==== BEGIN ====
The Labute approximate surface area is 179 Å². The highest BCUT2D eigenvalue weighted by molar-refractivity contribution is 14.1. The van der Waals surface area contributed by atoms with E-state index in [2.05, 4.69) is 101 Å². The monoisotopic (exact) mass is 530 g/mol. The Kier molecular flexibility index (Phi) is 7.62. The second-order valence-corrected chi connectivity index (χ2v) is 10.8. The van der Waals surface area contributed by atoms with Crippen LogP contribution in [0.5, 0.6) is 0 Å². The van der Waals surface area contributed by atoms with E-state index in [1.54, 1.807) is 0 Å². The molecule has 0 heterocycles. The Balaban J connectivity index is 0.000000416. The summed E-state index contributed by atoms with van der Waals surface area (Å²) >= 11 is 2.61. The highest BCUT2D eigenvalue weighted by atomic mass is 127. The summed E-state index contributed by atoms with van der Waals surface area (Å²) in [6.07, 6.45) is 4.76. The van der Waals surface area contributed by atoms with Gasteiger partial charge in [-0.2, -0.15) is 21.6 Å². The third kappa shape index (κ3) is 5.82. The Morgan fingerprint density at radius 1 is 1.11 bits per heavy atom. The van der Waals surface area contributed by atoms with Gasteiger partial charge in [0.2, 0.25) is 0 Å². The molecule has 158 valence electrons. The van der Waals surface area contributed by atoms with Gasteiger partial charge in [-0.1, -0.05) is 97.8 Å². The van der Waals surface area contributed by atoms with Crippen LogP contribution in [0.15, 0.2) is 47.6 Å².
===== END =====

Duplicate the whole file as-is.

The Labute approximate surface area is 179 Å². The highest BCUT2D eigenvalue weighted by molar-refractivity contribution is 14.1. The van der Waals surface area contributed by atoms with E-state index in [2.05, 4.69) is 101 Å². The monoisotopic (exact) mass is 530 g/mol. The Kier molecular flexibility index (Phi) is 7.62. The second-order valence-corrected chi connectivity index (χ2v) is 10.8. The van der Waals surface area contributed by atoms with Crippen LogP contribution in [0.5, 0.6) is 0 Å². The van der Waals surface area contributed by atoms with E-state index in [1.54, 1.807) is 0 Å². The molecule has 0 heterocycles. The Balaban J connectivity index is 0.000000416. The summed E-state index contributed by atoms with van der Waals surface area (Å²) >= 11 is 2.61. The highest BCUT2D eigenvalue weighted by atomic mass is 127. The summed E-state index contributed by atoms with van der Waals surface area (Å²) in [6.07, 6.45) is 4.76. The van der Waals surface area contributed by atoms with Gasteiger partial charge in [-0.2, -0.15) is 21.6 Å². The third kappa shape index (κ3) is 5.82. The Morgan fingerprint density at radius 1 is 1.11 bits per heavy atom. The van der Waals surface area contributed by atoms with Gasteiger partial charge in [0.2, 0.25) is 0 Å². The molecule has 158 valence electrons. The van der Waals surface area contributed by atoms with Gasteiger partial charge in [-0.1, -0.05) is 97.8 Å². The van der Waals surface area contributed by atoms with Crippen LogP contribution in [0.15, 0.2) is 47.6 Å².